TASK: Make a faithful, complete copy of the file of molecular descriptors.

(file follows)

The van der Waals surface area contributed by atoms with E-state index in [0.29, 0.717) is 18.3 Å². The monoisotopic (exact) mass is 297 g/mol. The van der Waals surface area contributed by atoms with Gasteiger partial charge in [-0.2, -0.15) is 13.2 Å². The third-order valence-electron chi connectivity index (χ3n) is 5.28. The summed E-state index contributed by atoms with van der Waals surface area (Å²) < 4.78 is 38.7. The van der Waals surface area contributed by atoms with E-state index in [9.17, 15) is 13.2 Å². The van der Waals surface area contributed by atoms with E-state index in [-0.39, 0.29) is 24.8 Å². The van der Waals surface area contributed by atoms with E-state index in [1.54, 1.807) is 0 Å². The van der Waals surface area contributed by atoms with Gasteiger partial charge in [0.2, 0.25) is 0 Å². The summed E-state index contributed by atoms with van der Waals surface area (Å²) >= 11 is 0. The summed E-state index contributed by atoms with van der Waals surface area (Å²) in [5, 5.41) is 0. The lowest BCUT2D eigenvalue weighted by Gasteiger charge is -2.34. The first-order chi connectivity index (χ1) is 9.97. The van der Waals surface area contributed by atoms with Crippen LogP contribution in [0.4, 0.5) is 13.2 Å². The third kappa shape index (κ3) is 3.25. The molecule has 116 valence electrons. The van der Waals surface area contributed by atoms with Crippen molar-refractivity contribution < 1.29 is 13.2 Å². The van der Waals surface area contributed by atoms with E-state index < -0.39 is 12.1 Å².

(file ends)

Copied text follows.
The van der Waals surface area contributed by atoms with E-state index in [0.29, 0.717) is 18.3 Å². The monoisotopic (exact) mass is 297 g/mol. The van der Waals surface area contributed by atoms with Gasteiger partial charge in [-0.2, -0.15) is 13.2 Å². The third-order valence-electron chi connectivity index (χ3n) is 5.28. The summed E-state index contributed by atoms with van der Waals surface area (Å²) < 4.78 is 38.7. The van der Waals surface area contributed by atoms with E-state index in [9.17, 15) is 13.2 Å². The van der Waals surface area contributed by atoms with E-state index in [-0.39, 0.29) is 24.8 Å². The van der Waals surface area contributed by atoms with E-state index in [1.54, 1.807) is 0 Å². The van der Waals surface area contributed by atoms with Gasteiger partial charge in [0.2, 0.25) is 0 Å². The summed E-state index contributed by atoms with van der Waals surface area (Å²) >= 11 is 0. The summed E-state index contributed by atoms with van der Waals surface area (Å²) in [5, 5.41) is 0. The lowest BCUT2D eigenvalue weighted by Gasteiger charge is -2.34. The first-order chi connectivity index (χ1) is 9.97. The van der Waals surface area contributed by atoms with Crippen LogP contribution in [0.4, 0.5) is 13.2 Å². The third kappa shape index (κ3) is 3.25. The molecule has 116 valence electrons. The van der Waals surface area contributed by atoms with Crippen molar-refractivity contribution < 1.29 is 13.2 Å². The van der Waals surface area contributed by atoms with E-state index < -0.39 is 12.1 Å².